Thursday, November 18, 2010


I learned how to clone on Monday!
Of course, it's not for an entire organism, but I learned how to insert a gene from one organism into another and have it make copies of the inserted gene.
The basic idea is this:
insert a gene region into a plasmid vector, insert the vector into bacterial (E.coli) cells, incubate the bacteria and as the bacterial colonies grow, each one will have a copy of the inserted gene region.
There's a lot more to it...but that's the quick version.

Monday, November 15, 2010

Adam's Birthday

Adam turns 28 this week....Happy Birthday! Woooohoooo!
We had friends over for a big Ethiopian food feast
Matt and Amber (with baby!)
and Adam made bananas foster with our Caribbean rum!
Bartek and Cydney
Bartek and Jola

Happy Birthday!

Thursday, November 11, 2010

Shibori lesson #1b - Mokume

More shibori woodgrain (mokume) this time in black walnut with iron mordant. Black walnut is an aggressive dye, in this sample, it nearly wiped out the design after only ten seconds in the dyebath.
There are a few good sections I can use.
Next time, I will quickly dip or paint the dye on the folds instead of soaking.

Important Side Note:
This chicken chili was delicious and fed the hungry husband

and these peanut butter-nutella brownies were just what we were hankering for
I'm thinking of making these granola bars, but haven't yet.

Monday, November 8, 2010

Black walnut dye 2 ways

As mentioned here, I was thrilled to acquired some buckets of fermenting black walnut (Juglans nigra) hulls.
I finally got around to dyeing some wool with the liquid, here's a little "how to" and my results:
-Ferment walnut hulls in water 1 week
-strain liquid through finely woven cloth bag to remove grit (very hard to get it out of the yarn later....)
-Add fiber (I used an alpaca lace weight and Icelandic Lopi as well as a few squares of cotton cloth for shibori). I didn't use a mordant, black walnut has enough tannins to act as a mordant.
-Heat slowly and keep warm/simmer about 20 min.
-Let fiber soak in dye 2 days.
-Rinse and dry. Each fiber took slightly different shades of brown.

I read that iron mordant will give a dark brown/black color. After I was finished with unmordanted dyeing, I dissolved iron mordant (you could use nails, pieces of iron, etc) in hot water and added it to the dye bath. I then soaked the fiber, photos coming soon....

The potency, abundance, ease of dyeing, and especially the shades of orange-browns and black-browns make me think Black Walnut would be ideal for batik tree skirts. I wish I had the time to sew up a bunch of linen skirts, wax and dye them using my extra two buckets of ready to go dye.....alas.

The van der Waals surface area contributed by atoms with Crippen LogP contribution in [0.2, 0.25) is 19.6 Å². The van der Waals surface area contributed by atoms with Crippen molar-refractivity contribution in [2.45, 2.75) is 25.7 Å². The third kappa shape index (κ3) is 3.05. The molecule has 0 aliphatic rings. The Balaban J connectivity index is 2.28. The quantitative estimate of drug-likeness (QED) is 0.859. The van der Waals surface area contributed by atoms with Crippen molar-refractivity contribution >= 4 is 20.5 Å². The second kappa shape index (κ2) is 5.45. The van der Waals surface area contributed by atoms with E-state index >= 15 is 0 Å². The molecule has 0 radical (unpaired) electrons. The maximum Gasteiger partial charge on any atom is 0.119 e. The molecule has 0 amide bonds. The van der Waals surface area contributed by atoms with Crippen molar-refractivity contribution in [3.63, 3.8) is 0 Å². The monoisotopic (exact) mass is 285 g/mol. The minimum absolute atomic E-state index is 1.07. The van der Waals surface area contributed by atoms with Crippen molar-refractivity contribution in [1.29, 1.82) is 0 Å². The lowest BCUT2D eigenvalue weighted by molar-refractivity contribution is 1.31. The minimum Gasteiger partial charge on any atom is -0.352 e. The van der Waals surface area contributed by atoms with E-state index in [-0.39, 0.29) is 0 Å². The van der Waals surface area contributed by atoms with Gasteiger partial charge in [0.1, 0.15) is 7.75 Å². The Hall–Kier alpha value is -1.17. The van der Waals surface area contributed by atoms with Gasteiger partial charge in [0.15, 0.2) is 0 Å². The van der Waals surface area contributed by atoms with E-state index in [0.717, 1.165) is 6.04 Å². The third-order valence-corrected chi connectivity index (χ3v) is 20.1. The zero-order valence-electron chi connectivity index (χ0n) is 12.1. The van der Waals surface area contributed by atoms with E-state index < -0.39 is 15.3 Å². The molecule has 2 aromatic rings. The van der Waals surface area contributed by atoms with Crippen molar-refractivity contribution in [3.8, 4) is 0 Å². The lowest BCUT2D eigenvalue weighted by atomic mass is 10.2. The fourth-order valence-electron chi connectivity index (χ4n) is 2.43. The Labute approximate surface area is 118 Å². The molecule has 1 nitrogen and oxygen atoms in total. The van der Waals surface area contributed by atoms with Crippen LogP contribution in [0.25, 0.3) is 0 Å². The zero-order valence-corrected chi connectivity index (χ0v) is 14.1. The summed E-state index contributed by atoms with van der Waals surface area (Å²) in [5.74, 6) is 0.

At least Black Walnut is easy to find and could be a predictable Fall dye for next year's projects :)

Saturday, November 6, 2010

too many knitting projects

I got some new yarn!
It's rainbow lace weight and after about 200 hours of work, will be a soft, finely knit rainbow scarf.
-I am dyeing some yarn in black walnut! (test swatch above)

-I have piles of already dyed yarn

-I have three hats partially knit, here is one:

-And socks that need knitting

-Actually two different sock projects (and I haven't even knit socks before....)


Thursday, November 4, 2010

Death by Matsutake

I went matsutake (Tricholoma magnivelare) hunting this morning at 6:30 AM. I had to be back in Seattle before 12-noon, and I am happy to say I had a successful hunt and made it back in time, too.

The drive to Lake Kachess, about an hour East via I-90, was beautiful at that hour. It was dark when I started. The moon was a tiny sliver, low in the sky and I drove into the sunrise. Here is Lake Kachess with rising morning fog:
I found so many matsutake! The name is Japanese for Pine Mushroom because they grow in association with Pines and have a spicy pine/radish/cinnamon odor and taste. They are very distinct, I don't think you can confuse it with any other mushroom if you combine the distinct odor with a few characteristics such as:
manly white mushroom with brown fibrils on cap, a squat appearance, thick cottony veil:
that is often fully intact:
tapered/rooting stem with brown scales:

Matsutake often completely develop under "duff," leaf and needle litter on the forest floor. You see puffed up, bulging areas of dirt and if you excavate further, you find this:
a nearly missed matsutake.
Here is an older fruit body. The cap has alredy turned upward and the gills have turned pink with age: